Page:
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8 Bumps

Issues with my three year old

My daughter just turned three in July. I have been having an incredibly hard time getting her to use words when she is upset to tell me what is wrong so I can fix it or comfort her. Anyone else having these problems? What do you do? Even if you don't have an answer- please bump this! I am at my wit's end with her.

 
SAHMomOf3

Asked by SAHMomOf3 at 7:51 PM on Sep. 6, 2010 in Preschoolers (3-4)

Level 17 (3,874 Credits)
This question is closed.
Answers (11)
  • i think that whoever said wait till the kid is two (terrible twos) is wrong. its the terrible threes!! i tell my son he needs to use his words so i can help him. i sit him in a chair and kneel down by him and ask what is wrong. that he is ok and to calm down. tell her she is safe and u love her. sometimes like the others here have said u kinda just gata let them cry it out. you know what cry means what, i know what types of cries mean with my son. if she is really hurt u will know. ect.... my son likes to hear he is safe and loved it helps him. he is very sensitive and it helps him when i just hold him. try making her laugh? distracting her would maybe help too until she calms down enough for u to make out whats wrong
    AIDEN032807

    Answer by AIDEN032807 at 12:49 AM on Sep. 7, 2010

  • I would try to calm her down and tell her I can not help you unless you tell ne what is wrong.
    louise2

    Answer by louise2 at 7:54 PM on Sep. 6, 2010

  • My ds,3, also just squeals and cries and screams when he is hurt or upset. I try telling him that I can't understand him and he needs to speak clearly. Sometimes it works, most times he just has to cry and just 'get over it" before I can get him to say what happened. I just hug him and tell him it's ok.
    Austinsmom35

    Answer by Austinsmom35 at 8:20 PM on Sep. 6, 2010

  • Give her to words to use. If she is upset that she can't have a cookie, tell her. "You're feeling upset because you want the cookie and you can not have it. It's ok to feel upset, everyone does sometimes."
    Sometimes children need a safe place to deal with their feelings. I ask my daughter to rest on the couch with a pillow.
    Fallaya

    Answer by Fallaya at 8:25 PM on Sep. 6, 2010

  • Oh gosh mine did this. It was so awsul. She would get so worked up, screaming hysterically, beating her feet together until they bruised, clawing her hands and belly, just really making the fit worse. I had to hold her down to keep her from hurting herself which of course worked her up more. I tried to hold her as gently as possible and i got right in her ear and calmly and quietly told her that I couldn't let her hurt herself because it was my job to make things better. It would take usually 30 min of clamin gher to get through but eventually we got there. She still wouldn't tell me what was wrong. Not to pry but if there are stresses in her life this can greatly affect this behavior. We dealt with constantly transitioning from our home to her mothers home and i know it really took its toll on her.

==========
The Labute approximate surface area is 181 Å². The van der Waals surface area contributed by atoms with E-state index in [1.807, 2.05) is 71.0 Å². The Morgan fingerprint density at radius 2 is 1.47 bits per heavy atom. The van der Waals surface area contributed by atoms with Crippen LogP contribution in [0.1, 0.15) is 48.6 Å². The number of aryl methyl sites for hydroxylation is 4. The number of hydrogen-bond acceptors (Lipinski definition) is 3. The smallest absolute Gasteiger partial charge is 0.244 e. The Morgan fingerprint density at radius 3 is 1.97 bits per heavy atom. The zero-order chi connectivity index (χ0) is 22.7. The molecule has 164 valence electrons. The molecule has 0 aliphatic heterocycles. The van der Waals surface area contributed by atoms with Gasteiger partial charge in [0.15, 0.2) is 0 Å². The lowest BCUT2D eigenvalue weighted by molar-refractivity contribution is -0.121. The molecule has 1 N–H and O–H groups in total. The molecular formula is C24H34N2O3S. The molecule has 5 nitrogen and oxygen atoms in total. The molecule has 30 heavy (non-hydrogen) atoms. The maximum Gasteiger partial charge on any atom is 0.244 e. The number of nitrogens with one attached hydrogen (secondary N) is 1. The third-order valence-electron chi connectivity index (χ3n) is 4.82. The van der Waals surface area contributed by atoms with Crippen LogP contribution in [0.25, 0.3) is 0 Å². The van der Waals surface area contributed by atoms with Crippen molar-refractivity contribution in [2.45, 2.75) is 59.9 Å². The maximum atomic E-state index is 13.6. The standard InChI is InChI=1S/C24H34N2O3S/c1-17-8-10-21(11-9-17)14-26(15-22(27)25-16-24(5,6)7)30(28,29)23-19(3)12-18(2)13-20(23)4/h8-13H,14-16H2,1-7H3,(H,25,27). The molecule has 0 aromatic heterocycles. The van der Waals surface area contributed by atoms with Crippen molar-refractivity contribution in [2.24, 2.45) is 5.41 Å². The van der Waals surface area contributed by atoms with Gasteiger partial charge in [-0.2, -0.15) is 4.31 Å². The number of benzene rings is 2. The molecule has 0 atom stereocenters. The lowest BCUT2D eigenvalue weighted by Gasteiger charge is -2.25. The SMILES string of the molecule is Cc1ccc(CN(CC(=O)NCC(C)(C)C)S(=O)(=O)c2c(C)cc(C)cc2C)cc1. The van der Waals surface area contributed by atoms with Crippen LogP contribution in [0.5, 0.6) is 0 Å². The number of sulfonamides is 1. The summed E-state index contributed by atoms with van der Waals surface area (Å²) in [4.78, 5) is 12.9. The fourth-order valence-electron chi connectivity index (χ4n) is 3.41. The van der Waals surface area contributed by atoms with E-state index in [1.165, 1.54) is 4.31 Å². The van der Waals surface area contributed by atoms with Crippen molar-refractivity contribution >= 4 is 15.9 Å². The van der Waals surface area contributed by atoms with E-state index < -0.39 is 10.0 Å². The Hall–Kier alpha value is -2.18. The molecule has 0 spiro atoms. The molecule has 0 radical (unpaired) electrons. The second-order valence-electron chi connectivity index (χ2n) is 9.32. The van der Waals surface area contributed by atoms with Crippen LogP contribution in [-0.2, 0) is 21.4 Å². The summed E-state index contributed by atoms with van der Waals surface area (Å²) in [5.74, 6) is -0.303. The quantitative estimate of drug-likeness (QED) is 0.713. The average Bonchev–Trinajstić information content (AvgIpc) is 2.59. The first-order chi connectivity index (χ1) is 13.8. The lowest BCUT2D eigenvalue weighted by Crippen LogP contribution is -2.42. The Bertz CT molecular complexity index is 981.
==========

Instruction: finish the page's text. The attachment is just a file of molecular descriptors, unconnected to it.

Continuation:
GoldenLinds

    Answer by GoldenLinds at 11:55 PM on Sep. 6, 2010

  • She literally COULD not tell you what was wrong because even if what set her off was as simple as hitting her thumb what motivated the fit was the release of stress she got from it on issues that were so far out of her ability to understand she couldn't tell us it was bothering her. As soon as we moved and got full custody the fits stopped. WE tried ignoring her but she could go on for hours at a time and it would make her sick. Sometimes it got extreme, we had to take her into the shower and give her warm water to get her attention or outside into the cold air to bring her out of her own mind and back into what was happening. WE felt awful trying to get through to her like what we were doing was worse but we had to calm her down. Making sure we talked about the fit afterwards was key. Emphasizing that we needed to help but couldn't because of her fit.
    GoldenLinds

    Answer by GoldenLinds at 11:59 PM on Sep. 6, 2010

  • I think it is pretty typical at that age for kids to sometimes have a hard time expressing themselves when they are upset. Give her a "cool down area" or something where she can sit and calm down first and then ask her to talk with you. You could even find a book or a chart that has pictures of different emotions so she can point to the angry face or sad face to show how she is feeling if she is too worked up to really express it in words.
    KTMOM

    Answer by KTMOM at 10:53 AM on Sep. 7, 2010

  • tried that... she just gets hysterical and will not calm down or talk...
    SAHMomOf3

    Comment by SAHMomOf3 (original poster) at 7:58 PM on Sep. 6, 2010

  • I do try holding her and telling her I love her and I just want to fix whatever is wrong. You are right- sometimes it works, sometimes it doesn't. Sometimes she'll just kick me away and throw herself back on the floor. At that point, I just let her be until she calms herself down. It just gives me a headache, and makes my heart break seeing her cry so miserably.
    SAHMomOf3

    Comment by SAHMomOf3 (original poster) at 8:26 PM on Sep. 6, 2010

  • My granddaughters both do this. They seem to want the attention they receive by acting out. The only way I have found to handle this is to ignore the actions. They stop when they realize they are not getting a response.
    tootoobusy

    Answer by tootoobusy at 9:34 PM on Sep. 6, 2010